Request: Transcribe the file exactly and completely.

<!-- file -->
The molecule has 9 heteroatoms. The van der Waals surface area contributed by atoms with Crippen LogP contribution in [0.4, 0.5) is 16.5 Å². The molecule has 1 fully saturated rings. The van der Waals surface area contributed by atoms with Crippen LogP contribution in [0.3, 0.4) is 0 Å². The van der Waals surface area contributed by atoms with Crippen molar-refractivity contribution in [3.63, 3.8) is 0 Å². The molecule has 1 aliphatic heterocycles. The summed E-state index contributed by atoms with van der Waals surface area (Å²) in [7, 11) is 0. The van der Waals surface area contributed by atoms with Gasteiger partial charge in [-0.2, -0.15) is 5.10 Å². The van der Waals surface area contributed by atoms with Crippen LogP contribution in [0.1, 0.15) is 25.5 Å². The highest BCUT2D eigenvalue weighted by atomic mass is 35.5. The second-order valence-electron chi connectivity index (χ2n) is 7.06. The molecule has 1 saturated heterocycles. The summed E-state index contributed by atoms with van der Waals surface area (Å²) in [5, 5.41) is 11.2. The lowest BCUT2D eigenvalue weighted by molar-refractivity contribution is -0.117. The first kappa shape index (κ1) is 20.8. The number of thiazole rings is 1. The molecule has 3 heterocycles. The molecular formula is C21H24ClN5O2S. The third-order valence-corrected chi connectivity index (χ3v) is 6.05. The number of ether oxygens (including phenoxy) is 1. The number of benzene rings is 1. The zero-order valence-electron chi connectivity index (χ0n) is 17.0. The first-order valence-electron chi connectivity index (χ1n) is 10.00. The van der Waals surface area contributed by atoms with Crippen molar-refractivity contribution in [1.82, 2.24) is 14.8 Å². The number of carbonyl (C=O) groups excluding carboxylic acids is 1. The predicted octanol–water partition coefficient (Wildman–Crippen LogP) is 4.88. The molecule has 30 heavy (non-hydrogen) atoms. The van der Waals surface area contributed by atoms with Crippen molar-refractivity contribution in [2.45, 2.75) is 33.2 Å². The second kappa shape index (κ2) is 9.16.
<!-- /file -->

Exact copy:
The molecule has 9 heteroatoms. The van der Waals surface area contributed by atoms with Crippen LogP contribution in [0.4, 0.5) is 16.5 Å². The molecule has 1 fully saturated rings. The van der Waals surface area contributed by atoms with Crippen LogP contribution in [0.3, 0.4) is 0 Å². The van der Waals surface area contributed by atoms with Crippen molar-refractivity contribution in [3.63, 3.8) is 0 Å². The molecule has 1 aliphatic heterocycles. The summed E-state index contributed by atoms with van der Waals surface area (Å²) in [7, 11) is 0. The van der Waals surface area contributed by atoms with Gasteiger partial charge in [-0.2, -0.15) is 5.10 Å². The van der Waals surface area contributed by atoms with Crippen LogP contribution in [0.1, 0.15) is 25.5 Å². The highest BCUT2D eigenvalue weighted by atomic mass is 35.5. The second-order valence-electron chi connectivity index (χ2n) is 7.06. The molecule has 1 saturated heterocycles. The summed E-state index contributed by atoms with van der Waals surface area (Å²) in [5, 5.41) is 11.2. The lowest BCUT2D eigenvalue weighted by molar-refractivity contribution is -0.117. The first kappa shape index (κ1) is 20.8. The number of thiazole rings is 1. The molecule has 3 heterocycles. The molecular formula is C21H24ClN5O2S. The third-order valence-corrected chi connectivity index (χ3v) is 6.05. The number of ether oxygens (including phenoxy) is 1. The number of benzene rings is 1. The zero-order valence-electron chi connectivity index (χ0n) is 17.0. The first-order valence-electron chi connectivity index (χ1n) is 10.00. The van der Waals surface area contributed by atoms with Crippen molar-refractivity contribution in [1.82, 2.24) is 14.8 Å². The number of carbonyl (C=O) groups excluding carboxylic acids is 1. The predicted octanol–water partition coefficient (Wildman–Crippen LogP) is 4.88. The molecule has 30 heavy (non-hydrogen) atoms. The van der Waals surface area contributed by atoms with Crippen molar-refractivity contribution in [2.45, 2.75) is 33.2 Å². The second kappa shape index (κ2) is 9.16.